As per Acumen Research on Workflow Automation, the global workflow automation market size is estimated to grow a CAGR (Compound Annual Growth Rate) above 23% over the forecast timeframe and reach a market value of more than US$ 78 billion by 2030.
This exponential growth can be attributed to the rising adoption of cloud automation services, as more organizations identify the need to improve their operational efficiency. Additionally, this growth has been fueled by three major trends:
The emergence of serverless architectures and microservices to build and deploy more modular and flexible automation solutions.
The growing use of low-code and no-code development platforms to simplify the process of building and customizing automation workflows
The greater emphasis on data analytics and visualization capabilities to provide insights into business processes and identify areas for further optimization and automation.
Business Process Automation (BPA) solutions can be deployed either on cloud, on-premises or on a hybrid architecture. The best way to go depends on several factors. For the scope of this article, let’s have a look at what automation on cloud is all about and what you should consider before implementing a cloud-based automation solution.
Cloud-based solutions refer to software, services, and storage that are hosted on remote servers and accessed over the internet. Cloud solutions allow users to access data and applications from any location with an internet connection, without needing to have the resources locally installed on their own devices. Cloud-based process automation solutions leverage cloud infrastructure and services to model, automate and monitor business processes. These services are made available to the organization as a SaaS solution to manage the complete automation lifecycle of their processes.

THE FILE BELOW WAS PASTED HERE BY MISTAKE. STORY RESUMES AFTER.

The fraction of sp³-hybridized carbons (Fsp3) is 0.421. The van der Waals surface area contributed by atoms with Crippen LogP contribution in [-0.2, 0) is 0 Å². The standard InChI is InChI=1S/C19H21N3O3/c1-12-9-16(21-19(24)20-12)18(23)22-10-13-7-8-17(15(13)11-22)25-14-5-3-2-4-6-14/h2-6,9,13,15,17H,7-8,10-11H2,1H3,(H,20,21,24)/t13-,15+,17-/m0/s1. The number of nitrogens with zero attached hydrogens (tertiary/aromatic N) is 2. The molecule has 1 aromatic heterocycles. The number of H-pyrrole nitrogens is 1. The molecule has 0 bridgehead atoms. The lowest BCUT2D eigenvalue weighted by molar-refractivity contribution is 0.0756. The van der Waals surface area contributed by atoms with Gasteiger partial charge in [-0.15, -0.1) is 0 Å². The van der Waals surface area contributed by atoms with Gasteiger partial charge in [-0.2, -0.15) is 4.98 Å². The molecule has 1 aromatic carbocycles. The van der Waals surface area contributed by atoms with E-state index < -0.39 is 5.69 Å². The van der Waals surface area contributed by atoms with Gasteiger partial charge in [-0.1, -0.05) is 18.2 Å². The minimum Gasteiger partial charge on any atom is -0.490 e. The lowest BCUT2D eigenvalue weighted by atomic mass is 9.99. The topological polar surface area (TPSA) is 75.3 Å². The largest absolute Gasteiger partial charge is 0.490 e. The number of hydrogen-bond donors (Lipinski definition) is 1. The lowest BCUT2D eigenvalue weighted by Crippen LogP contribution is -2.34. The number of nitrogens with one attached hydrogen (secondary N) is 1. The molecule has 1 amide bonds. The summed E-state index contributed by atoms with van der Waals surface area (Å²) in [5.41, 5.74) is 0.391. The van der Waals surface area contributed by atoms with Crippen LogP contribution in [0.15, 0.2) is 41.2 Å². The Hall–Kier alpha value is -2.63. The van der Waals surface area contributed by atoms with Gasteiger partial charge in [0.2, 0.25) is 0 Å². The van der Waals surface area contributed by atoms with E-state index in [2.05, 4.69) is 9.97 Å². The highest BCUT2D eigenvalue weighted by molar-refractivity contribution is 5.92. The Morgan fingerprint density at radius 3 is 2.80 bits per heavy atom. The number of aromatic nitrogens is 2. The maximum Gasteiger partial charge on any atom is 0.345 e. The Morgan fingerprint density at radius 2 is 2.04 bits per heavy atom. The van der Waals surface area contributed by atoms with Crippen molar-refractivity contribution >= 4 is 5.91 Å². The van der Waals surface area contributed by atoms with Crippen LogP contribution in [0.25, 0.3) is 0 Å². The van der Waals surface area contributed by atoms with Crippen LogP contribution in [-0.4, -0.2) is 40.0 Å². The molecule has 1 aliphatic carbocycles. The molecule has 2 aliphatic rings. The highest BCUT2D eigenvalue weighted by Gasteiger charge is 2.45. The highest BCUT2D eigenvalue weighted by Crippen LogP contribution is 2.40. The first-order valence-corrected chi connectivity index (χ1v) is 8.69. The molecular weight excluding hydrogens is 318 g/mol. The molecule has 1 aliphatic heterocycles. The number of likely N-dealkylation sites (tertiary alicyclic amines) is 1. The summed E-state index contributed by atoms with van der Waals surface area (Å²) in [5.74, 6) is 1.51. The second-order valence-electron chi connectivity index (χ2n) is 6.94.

However much this sounds fancy and cool, architecting an end-to-end automation service on cloud (if I may call it "automation as a service”) requires careful planning. Three most feasibility assessments that need to be addressed to ensure a successful transition include:
Integration complexity: Integration is crucial when moving business process automation to the cloud. It is essential to ensure that cloud-based automation solutions can integrate seamlessly with existing on-premises systems. If integration is complex, it may cause delays and additional costs, and in some cases, even make the transition to the cloud unfeasible.
Data security and privacy: When moving business process automation to the cloud, data security and privacy must be a top priority. Businesses must ensure that their data is protected from unauthorized access, cyber-attacks, and data breaches. This includes complying with regulatory requirements and implementing appropriate security measures such as encryption and access controls.
Regulations: In some geographies, it is unfeasible for some industries like banking, defense and government to adopt cloud-based solutions because of existing government rules and regulations. It is important to do an assessment to identify regulatory challenges.
Two other important factors to note while making a transition to process automation on cloud: